There are a lot more considerations to make when purchasing a toilet than most people realize. The incredible variety in contemporary toilets offers options for cleaner flushes, lower water consumption, and increased comfort. If you don’t know what you’re looking for when you go in, it’s easy to miss out on your options. Here, we’ll provide a little glimpse at the different factors that must be taken into consideration.
Gravity Flush vs. Pressure Assisted
For years, the gravity flush toilet design has been found in most homes. A gravity flush toilet works on the principles of gravity, as might be expected based on its name. Water housed in a tank above the bowl is released into the bowl, causing water to push through the trap and thereby emptying the bowl of its contents. Gravity flush toilets are still frequently chosen for residential use because they are easy to repair and generally rather quiet.
On the other hand, pressure assist has become popular for commercial toilets. Pressure assisted toilets are based on a tank inside tank model. When water comes into the tank, it creates air pressure in the tank chamber, allowing more water to reside in the bowl. This leaves a larger water spot and results in a cleaner bowl. When the toilet is flushed, the compressed air is released, forcing water to instantly prime the trap. Though the process makes for a more efficient flush, pressure assist is still not a popular option for contemporary toilets. They tend to be loud and can be difficult to repair. Most hardware stores don’t stock the parts used in pressure assisted toilets.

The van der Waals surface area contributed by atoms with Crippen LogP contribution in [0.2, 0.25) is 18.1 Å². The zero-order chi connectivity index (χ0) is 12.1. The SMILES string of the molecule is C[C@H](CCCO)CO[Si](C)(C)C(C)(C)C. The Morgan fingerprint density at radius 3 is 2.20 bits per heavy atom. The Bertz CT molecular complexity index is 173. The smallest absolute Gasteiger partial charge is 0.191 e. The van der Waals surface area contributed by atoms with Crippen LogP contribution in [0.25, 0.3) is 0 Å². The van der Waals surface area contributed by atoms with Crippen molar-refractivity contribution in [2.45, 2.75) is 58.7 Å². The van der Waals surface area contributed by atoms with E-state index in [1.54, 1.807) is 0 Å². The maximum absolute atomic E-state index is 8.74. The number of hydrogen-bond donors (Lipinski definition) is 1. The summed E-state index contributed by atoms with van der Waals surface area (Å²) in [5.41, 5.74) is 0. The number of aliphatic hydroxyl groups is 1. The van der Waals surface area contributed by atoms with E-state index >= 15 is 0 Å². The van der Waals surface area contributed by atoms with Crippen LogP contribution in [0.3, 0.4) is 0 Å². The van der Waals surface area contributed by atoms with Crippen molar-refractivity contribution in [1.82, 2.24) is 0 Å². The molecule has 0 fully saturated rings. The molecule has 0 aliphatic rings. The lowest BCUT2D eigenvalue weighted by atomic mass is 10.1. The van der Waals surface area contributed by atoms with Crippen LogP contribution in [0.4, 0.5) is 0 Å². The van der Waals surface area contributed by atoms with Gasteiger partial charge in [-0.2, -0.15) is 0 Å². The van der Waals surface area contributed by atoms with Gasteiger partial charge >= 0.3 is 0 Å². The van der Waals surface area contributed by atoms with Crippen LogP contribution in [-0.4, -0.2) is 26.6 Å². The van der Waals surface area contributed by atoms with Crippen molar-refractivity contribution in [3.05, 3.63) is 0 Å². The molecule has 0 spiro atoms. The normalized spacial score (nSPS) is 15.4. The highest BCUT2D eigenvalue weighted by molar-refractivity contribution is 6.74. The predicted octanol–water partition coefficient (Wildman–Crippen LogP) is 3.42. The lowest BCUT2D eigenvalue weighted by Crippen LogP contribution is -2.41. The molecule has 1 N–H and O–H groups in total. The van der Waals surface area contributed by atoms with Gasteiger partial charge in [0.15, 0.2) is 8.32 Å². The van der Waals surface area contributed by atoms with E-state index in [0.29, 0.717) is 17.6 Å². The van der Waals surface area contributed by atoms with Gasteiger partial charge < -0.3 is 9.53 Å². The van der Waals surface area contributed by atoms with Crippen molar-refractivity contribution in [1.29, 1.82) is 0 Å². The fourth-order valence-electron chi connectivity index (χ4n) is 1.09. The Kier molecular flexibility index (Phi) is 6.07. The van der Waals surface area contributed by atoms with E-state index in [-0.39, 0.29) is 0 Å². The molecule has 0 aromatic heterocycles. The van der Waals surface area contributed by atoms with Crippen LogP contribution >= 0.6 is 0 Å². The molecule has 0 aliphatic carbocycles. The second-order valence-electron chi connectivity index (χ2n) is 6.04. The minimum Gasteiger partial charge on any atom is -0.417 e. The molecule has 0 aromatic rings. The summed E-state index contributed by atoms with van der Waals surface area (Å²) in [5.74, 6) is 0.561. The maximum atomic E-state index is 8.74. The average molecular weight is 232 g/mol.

Low Flow Toilets
A major concern for many purchasing contemporary toilets is the level of environmental friendliness they offer. Low flow toilets use significantly less water than a full flush toilet. While full flush modern toilets use about 1.6 gallons of water per flush, a low flow toilet uses only 0.6 gallons or less per flush. Many low flow toilets have a dual flush system that uses more water for solid waste than for liquid waste.
Comfort Height Toilets
Originally, comfort height toilets entered the scene when the Americans with Disabilities Act specified that commercial bathrooms must have at least one ADA compliant toilet. While traditional toilets measured below 17 inches in height from the floor to the top of the seat, comfort height toilets are approximately two inches taller. They make sitting down and standing up easier and have become popular for those without disabilities as well. Many simply find that they are more comfortable, and many elderly persons find them easier to use.
Contemporary toilets are also available in one and two piece varieties and with a number of bowl shapes. While two piece toilets have been popular for years, featuring separate tanks and bowls, one piece toilets are beginning to wax in popularity. They integrate tank and bowl into a seamless design that saves space and is easier to clean. In terms of bowl shape, contemporary toilets are available with elongated and round front bowls.